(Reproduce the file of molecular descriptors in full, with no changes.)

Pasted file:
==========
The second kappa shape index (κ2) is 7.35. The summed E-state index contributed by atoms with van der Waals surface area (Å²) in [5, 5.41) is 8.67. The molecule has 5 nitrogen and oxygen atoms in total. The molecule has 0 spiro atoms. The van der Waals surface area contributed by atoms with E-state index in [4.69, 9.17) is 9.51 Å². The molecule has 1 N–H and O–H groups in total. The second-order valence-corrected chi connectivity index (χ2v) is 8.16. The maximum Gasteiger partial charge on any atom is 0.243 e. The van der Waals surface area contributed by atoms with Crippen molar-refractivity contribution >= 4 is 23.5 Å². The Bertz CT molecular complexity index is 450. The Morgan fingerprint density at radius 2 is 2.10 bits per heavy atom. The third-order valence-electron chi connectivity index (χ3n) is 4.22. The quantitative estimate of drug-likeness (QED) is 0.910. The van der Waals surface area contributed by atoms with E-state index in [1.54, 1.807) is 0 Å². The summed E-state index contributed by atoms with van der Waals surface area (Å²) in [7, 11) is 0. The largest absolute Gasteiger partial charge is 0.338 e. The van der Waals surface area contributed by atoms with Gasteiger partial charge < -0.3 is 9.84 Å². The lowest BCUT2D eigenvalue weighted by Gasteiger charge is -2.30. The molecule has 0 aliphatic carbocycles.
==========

The second kappa shape index (κ2) is 7.35. The summed E-state index contributed by atoms with van der Waals surface area (Å²) in [5, 5.41) is 8.67. The molecule has 5 nitrogen and oxygen atoms in total. The molecule has 0 spiro atoms. The van der Waals surface area contributed by atoms with E-state index in [4.69, 9.17) is 9.51 Å². The molecule has 1 N–H and O–H groups in total. The second-order valence-corrected chi connectivity index (χ2v) is 8.16. The maximum Gasteiger partial charge on any atom is 0.243 e. The van der Waals surface area contributed by atoms with Crippen molar-refractivity contribution >= 4 is 23.5 Å². The Bertz CT molecular complexity index is 450. The Morgan fingerprint density at radius 2 is 2.10 bits per heavy atom. The third-order valence-electron chi connectivity index (χ3n) is 4.22. The quantitative estimate of drug-likeness (QED) is 0.910. The van der Waals surface area contributed by atoms with E-state index in [1.54, 1.807) is 0 Å². The summed E-state index contributed by atoms with van der Waals surface area (Å²) in [7, 11) is 0. The largest absolute Gasteiger partial charge is 0.338 e. The van der Waals surface area contributed by atoms with Gasteiger partial charge < -0.3 is 9.84 Å². The lowest BCUT2D eigenvalue weighted by Gasteiger charge is -2.30. The molecule has 0 aliphatic carbocycles.